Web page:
Laser welded blanks (LWBs) are an ideal solution for carmakers who wish to lightweight their vehicles. But many manufacturers are using more steel than they need to obtain the parts required. A new study from ArcelorMittal’s Tailored Blanks division has demonstrated that much higher yields can be obtained from a single coil. By optimizing the number of blanks used to form a part, and designing a better layout of the blanks on a sheet of automotive steel, wastage can be reduced dramatically. Using advanced nesting in this way, OEMs can create a more sustainable and cost-efficient production process for vehicle parts.
Optimizing steel usage with advanced nesting opens the door to significant cost reductions for OEMs without affecting the part’s mechanical properties. And it significantly reduces scrap which increases sustainability.
Nesting is commonly used to produce blanks. However, there is room to make this process more efficient and more sustainable for some specific parts. ArcelorMittal has completed a study into an A-pillar to showcase the potential benefits of combining laser welded blank technology and nesting optimization.
A common nesting configuration has been observed at OEMs who produce A-pillar blanks. The configuration places the monolithic blanks face-to-face on the line. The net weight of each monolithic blank is 5.6 kilograms. But due to wastage, 10.6 kg of steel is required to produce each part. Effectively, 48 percent of the steel in the coil is scrapped and recycled. This considerable volume of scrap must be handled and transported for recycling.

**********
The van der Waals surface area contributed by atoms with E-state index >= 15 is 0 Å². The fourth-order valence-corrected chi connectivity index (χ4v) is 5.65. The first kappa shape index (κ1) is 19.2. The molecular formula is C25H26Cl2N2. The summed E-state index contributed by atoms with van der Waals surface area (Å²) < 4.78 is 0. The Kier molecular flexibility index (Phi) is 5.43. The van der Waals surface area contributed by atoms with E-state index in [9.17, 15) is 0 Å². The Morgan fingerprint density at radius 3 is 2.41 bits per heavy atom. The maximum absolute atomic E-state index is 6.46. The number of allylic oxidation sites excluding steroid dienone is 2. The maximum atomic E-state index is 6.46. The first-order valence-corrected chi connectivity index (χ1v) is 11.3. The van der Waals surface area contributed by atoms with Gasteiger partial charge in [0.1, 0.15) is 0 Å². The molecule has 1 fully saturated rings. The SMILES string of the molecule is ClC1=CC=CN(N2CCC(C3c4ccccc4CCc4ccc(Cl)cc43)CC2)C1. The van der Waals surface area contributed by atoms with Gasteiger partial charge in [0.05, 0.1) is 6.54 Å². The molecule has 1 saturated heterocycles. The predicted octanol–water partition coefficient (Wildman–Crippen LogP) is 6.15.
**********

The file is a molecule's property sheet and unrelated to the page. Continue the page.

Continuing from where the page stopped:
Using advanced nesting, OEMs can create two sub-blanks instead of a single monolithic blank. That enables the position of the blanks to be optimized on the sheet and reduces the amount of steel required.
After blanking, the sub blanks are laser welded together to form one part. The position of the weld can be varied, depending on the part’s design. The mechanical properties of the part remain unchanged compared those of a monolithic blank. The net final weight of the part also remains unchanged.
The advanced nesting optimization process provides a range of benefits. For the A-pillar alone, material usage is reduced by almost 30 percent. Cost is also reduced by around €1.00 per car due to the material savings.
And if the volume of steel utilised can be reduced by 30%, the nested LWB solution provides a corresponding 30 percent reduction in CO2 emissions. That emissions reduction is accessible immediately.
Steel is already the leading solution for automotive applications due to its excellent strength-to-weight ratio, cost effectiveness, and inherent recyclability. The combination of advanced nesting and laser welded blanks enhances the sustainability of steel even further by ensuring that scrap is minimised.
While the scrap material can be fully recycled, producing it in the first place generates emissions. By minimising the amount of steel that is required to create a part, these emissions are avoided. And using less steel also reduces costs for automakers as the scrap material does not need to be handled or transported.